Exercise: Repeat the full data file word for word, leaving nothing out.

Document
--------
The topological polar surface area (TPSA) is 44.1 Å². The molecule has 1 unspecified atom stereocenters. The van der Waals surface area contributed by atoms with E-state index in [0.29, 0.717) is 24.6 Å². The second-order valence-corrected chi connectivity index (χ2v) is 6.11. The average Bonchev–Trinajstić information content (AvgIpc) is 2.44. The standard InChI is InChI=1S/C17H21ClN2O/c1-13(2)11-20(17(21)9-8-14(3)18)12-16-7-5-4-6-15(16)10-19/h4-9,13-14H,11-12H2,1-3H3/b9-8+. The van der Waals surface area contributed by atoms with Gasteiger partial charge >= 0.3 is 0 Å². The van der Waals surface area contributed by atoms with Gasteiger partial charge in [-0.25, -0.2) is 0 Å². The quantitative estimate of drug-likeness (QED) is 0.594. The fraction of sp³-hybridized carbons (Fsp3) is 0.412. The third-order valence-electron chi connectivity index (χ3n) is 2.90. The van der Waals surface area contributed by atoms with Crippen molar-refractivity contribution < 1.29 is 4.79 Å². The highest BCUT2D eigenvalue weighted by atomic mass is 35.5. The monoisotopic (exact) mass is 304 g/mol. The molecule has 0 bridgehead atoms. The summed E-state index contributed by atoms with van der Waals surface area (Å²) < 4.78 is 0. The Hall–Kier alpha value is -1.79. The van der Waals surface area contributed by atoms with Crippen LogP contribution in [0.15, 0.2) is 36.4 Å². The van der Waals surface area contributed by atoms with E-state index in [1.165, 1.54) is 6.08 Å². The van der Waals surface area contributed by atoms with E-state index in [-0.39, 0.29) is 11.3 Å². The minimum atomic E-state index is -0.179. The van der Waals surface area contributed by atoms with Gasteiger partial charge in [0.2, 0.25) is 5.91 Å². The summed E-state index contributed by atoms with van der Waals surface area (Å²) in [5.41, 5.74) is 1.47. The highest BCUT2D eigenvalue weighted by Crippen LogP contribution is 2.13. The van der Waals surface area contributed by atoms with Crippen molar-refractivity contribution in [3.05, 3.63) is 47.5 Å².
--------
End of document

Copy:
The topological polar surface area (TPSA) is 44.1 Å². The molecule has 1 unspecified atom stereocenters. The van der Waals surface area contributed by atoms with E-state index in [0.29, 0.717) is 24.6 Å². The second-order valence-corrected chi connectivity index (χ2v) is 6.11. The average Bonchev–Trinajstić information content (AvgIpc) is 2.44. The standard InChI is InChI=1S/C17H21ClN2O/c1-13(2)11-20(17(21)9-8-14(3)18)12-16-7-5-4-6-15(16)10-19/h4-9,13-14H,11-12H2,1-3H3/b9-8+. The van der Waals surface area contributed by atoms with Gasteiger partial charge >= 0.3 is 0 Å². The van der Waals surface area contributed by atoms with Gasteiger partial charge in [-0.25, -0.2) is 0 Å². The quantitative estimate of drug-likeness (QED) is 0.594. The fraction of sp³-hybridized carbons (Fsp3) is 0.412. The third-order valence-electron chi connectivity index (χ3n) is 2.90. The van der Waals surface area contributed by atoms with Crippen molar-refractivity contribution < 1.29 is 4.79 Å². The highest BCUT2D eigenvalue weighted by atomic mass is 35.5. The monoisotopic (exact) mass is 304 g/mol. The molecule has 0 bridgehead atoms. The summed E-state index contributed by atoms with van der Waals surface area (Å²) < 4.78 is 0. The Hall–Kier alpha value is -1.79. The van der Waals surface area contributed by atoms with Crippen LogP contribution in [0.15, 0.2) is 36.4 Å². The van der Waals surface area contributed by atoms with E-state index in [1.165, 1.54) is 6.08 Å². The van der Waals surface area contributed by atoms with E-state index in [-0.39, 0.29) is 11.3 Å². The minimum atomic E-state index is -0.179. The van der Waals surface area contributed by atoms with Gasteiger partial charge in [0.2, 0.25) is 5.91 Å². The summed E-state index contributed by atoms with van der Waals surface area (Å²) in [5.41, 5.74) is 1.47. The highest BCUT2D eigenvalue weighted by Crippen LogP contribution is 2.13. The van der Waals surface area contributed by atoms with Crippen molar-refractivity contribution in [3.05, 3.63) is 47.5 Å².